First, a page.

The furor over nannygate has focused on many issues. Is Prime Minister Justin Trudeau being hypocritical in claiming families “like his” do not need the universal child care benefit, while simultaneously billing taxpayers’ for his nannies’ salaries? Does Sophie Gregoire-Trudeau really need help when she does not have a “real” job?
Surprisingly, what is omitted from such discussions are the concerns of the caregivers at the heart of this controversy.
Caregivers Marian Puego and Marilou Trayvilla take care of Xavier, Ella-Grace and Hadrien Trudeau at an hourly rate of $11 to $20, depending on whether they are working the day or the night shift. Without Puego and Trayvilla, the Trudeau household will simply not function. After all, who will take care of the children when Trudeau is running the country and Gregoire-Trudeau is tasked with the unpaid, unacknowledged responsibilities of representing Canada? Who will ensure the children experience some semblance of normalcy when their parents have such hectic schedules?
Unfortunately, despite undertaking the essential job of child-rearing, Puego and Trayvilla are paid the least among the household staff members working for the Trudeaus. Depending on the numbers of hours they work and the shifts they take, their wages may even fall below a living wage, which many calculate to be at least $15 an hour. Care work is real work, and deserves proper compensation.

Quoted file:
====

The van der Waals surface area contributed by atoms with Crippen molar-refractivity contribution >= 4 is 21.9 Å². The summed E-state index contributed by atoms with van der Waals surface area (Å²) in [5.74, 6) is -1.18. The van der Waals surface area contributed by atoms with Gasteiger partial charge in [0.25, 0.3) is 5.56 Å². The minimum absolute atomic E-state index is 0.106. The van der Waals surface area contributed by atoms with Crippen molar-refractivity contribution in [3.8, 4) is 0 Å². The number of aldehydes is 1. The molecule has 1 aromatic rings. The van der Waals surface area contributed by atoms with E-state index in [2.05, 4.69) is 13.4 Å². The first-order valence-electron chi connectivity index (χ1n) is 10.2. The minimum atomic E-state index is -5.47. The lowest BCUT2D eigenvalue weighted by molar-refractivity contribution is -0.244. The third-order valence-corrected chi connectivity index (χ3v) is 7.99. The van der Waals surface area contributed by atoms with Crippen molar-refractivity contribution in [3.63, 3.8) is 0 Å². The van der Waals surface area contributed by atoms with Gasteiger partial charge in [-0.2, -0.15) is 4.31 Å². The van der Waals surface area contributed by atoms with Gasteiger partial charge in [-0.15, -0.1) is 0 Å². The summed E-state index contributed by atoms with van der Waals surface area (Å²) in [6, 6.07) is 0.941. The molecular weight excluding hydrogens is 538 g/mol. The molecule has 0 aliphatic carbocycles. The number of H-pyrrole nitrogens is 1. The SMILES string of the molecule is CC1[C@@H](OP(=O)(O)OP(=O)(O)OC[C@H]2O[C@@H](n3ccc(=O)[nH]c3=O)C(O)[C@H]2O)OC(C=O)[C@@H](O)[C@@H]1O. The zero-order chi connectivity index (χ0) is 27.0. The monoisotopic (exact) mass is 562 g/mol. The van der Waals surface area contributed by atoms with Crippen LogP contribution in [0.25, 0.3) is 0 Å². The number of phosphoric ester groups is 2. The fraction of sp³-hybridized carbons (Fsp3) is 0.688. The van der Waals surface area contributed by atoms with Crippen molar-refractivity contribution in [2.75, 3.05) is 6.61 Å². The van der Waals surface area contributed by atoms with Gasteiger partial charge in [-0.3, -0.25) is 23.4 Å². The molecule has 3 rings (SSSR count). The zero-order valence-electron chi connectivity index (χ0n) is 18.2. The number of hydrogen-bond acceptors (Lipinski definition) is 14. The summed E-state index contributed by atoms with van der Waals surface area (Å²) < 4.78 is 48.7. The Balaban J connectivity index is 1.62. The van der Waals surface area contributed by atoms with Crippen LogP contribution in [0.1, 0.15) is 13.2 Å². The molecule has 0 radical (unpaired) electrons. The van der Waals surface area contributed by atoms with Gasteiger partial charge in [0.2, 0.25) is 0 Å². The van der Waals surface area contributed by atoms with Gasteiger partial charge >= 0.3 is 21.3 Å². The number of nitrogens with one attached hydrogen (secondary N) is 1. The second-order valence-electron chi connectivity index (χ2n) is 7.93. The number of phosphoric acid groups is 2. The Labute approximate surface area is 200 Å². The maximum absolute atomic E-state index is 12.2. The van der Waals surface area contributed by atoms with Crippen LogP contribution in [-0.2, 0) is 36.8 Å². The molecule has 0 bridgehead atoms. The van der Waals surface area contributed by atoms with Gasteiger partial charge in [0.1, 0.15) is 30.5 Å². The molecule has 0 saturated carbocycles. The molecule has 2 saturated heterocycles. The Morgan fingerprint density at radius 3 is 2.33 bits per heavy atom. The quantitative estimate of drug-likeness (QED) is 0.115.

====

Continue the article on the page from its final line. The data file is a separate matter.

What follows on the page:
What is even more problematic is how the nannygate controversy has elided consideration of the sacrifices many caregivers make. What trade-offs did Puego and Trayvilla make to be able to work for the Trudeaus? One way Canadian parents meet their caregiving needs is by hiring as nannies women from countries such as Mexico and the Philippines. In many cases, these women leave their own children behind to do so. Many caregivers hired by Canadian families are employed through the Caregiver Program, which allows caregivers to apply for permanent residency for themselves and their families after completing a two-year work contract. Many caregivers withstand exploitative situations to finish their contracts, get permanent residency, and be reunited with their children.
Trudeau has, to my knowledge, benefited from the labour of women who were either former or current caregivers under that program. As such, his government should spearhead initiatives to ensure caregivers’ security of status and to hasten family reunification for caregivers and their children.
Ultimately, the invisibility of the people at the heart of nannygate speaks to the inadequacy of child care in Canada, and how we continuously pay only lip service to the agonizing balancing act that families with young children must endure.
While I am not naive enough to imagine the Trudeaus would ever have issues with finding a spot for their children in publicly funded daycare — I imagine that unlike other parents, they wouldn’t have to be put on a wait list — they’re like many Canadian families in that they, too, have to think about their options. Child care in Canada remains expensive and inaccessible. For this reason, Trudeau’s government should revisit proposals to create a national child care policy.
-reprinted from Edmonton Journal